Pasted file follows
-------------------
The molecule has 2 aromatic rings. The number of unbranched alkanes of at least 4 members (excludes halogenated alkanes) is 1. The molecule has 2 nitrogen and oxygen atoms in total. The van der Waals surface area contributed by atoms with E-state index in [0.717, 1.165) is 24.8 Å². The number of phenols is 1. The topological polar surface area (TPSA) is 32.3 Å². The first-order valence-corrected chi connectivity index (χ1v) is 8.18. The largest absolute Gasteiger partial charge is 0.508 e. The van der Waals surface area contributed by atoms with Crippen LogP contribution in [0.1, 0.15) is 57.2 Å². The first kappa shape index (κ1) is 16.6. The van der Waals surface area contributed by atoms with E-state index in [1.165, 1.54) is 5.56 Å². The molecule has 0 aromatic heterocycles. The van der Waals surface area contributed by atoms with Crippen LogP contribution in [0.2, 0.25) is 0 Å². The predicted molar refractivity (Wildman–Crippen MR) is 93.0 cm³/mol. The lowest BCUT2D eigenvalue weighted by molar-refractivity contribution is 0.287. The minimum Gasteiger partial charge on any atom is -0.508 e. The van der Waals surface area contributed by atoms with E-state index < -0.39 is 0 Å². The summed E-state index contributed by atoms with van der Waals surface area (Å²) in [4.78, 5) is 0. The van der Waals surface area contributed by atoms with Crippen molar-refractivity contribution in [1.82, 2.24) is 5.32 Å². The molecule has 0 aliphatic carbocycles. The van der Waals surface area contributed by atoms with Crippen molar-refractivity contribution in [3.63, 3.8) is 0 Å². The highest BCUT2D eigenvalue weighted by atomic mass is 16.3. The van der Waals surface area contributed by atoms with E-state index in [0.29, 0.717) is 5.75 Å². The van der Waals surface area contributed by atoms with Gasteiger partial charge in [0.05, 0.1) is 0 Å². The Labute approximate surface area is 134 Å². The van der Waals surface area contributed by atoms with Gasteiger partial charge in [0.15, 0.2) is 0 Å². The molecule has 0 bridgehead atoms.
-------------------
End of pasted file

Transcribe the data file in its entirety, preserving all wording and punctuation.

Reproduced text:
The molecule has 2 aromatic rings. The number of unbranched alkanes of at least 4 members (excludes halogenated alkanes) is 1. The molecule has 2 nitrogen and oxygen atoms in total. The van der Waals surface area contributed by atoms with E-state index in [0.717, 1.165) is 24.8 Å². The number of phenols is 1. The topological polar surface area (TPSA) is 32.3 Å². The first-order valence-corrected chi connectivity index (χ1v) is 8.18. The largest absolute Gasteiger partial charge is 0.508 e. The van der Waals surface area contributed by atoms with Crippen LogP contribution in [0.1, 0.15) is 57.2 Å². The first kappa shape index (κ1) is 16.6. The van der Waals surface area contributed by atoms with E-state index in [1.165, 1.54) is 5.56 Å². The molecule has 0 aromatic heterocycles. The van der Waals surface area contributed by atoms with Crippen LogP contribution in [0.2, 0.25) is 0 Å². The predicted molar refractivity (Wildman–Crippen MR) is 93.0 cm³/mol. The lowest BCUT2D eigenvalue weighted by molar-refractivity contribution is 0.287. The minimum Gasteiger partial charge on any atom is -0.508 e. The van der Waals surface area contributed by atoms with E-state index < -0.39 is 0 Å². The summed E-state index contributed by atoms with van der Waals surface area (Å²) in [4.78, 5) is 0. The van der Waals surface area contributed by atoms with Crippen molar-refractivity contribution in [1.82, 2.24) is 5.32 Å². The molecule has 0 aliphatic carbocycles. The van der Waals surface area contributed by atoms with Crippen molar-refractivity contribution in [3.63, 3.8) is 0 Å². The highest BCUT2D eigenvalue weighted by atomic mass is 16.3. The van der Waals surface area contributed by atoms with E-state index in [0.29, 0.717) is 5.75 Å². The van der Waals surface area contributed by atoms with Gasteiger partial charge in [0.05, 0.1) is 0 Å². The Labute approximate surface area is 134 Å². The van der Waals surface area contributed by atoms with Gasteiger partial charge in [0.15, 0.2) is 0 Å². The molecule has 0 bridgehead atoms.